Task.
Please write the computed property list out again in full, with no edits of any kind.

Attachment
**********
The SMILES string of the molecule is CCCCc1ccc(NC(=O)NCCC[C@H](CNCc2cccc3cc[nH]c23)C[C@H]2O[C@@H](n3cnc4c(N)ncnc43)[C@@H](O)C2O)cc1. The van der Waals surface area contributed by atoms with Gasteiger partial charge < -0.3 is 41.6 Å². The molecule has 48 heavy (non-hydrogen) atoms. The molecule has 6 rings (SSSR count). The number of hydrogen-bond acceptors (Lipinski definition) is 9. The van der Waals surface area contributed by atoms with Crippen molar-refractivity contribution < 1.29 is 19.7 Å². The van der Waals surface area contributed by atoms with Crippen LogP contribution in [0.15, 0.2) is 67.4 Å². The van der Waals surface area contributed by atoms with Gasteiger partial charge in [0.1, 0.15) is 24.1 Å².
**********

The SMILES string of the molecule is CCCCc1ccc(NC(=O)NCCC[C@H](CNCc2cccc3cc[nH]c23)C[C@H]2O[C@@H](n3cnc4c(N)ncnc43)[C@@H](O)C2O)cc1. The van der Waals surface area contributed by atoms with Gasteiger partial charge < -0.3 is 41.6 Å². The molecule has 48 heavy (non-hydrogen) atoms. The molecule has 6 rings (SSSR count). The number of hydrogen-bond acceptors (Lipinski definition) is 9. The van der Waals surface area contributed by atoms with Crippen molar-refractivity contribution < 1.29 is 19.7 Å². The van der Waals surface area contributed by atoms with Crippen LogP contribution in [0.15, 0.2) is 67.4 Å². The van der Waals surface area contributed by atoms with Gasteiger partial charge in [0.1, 0.15) is 24.1 Å².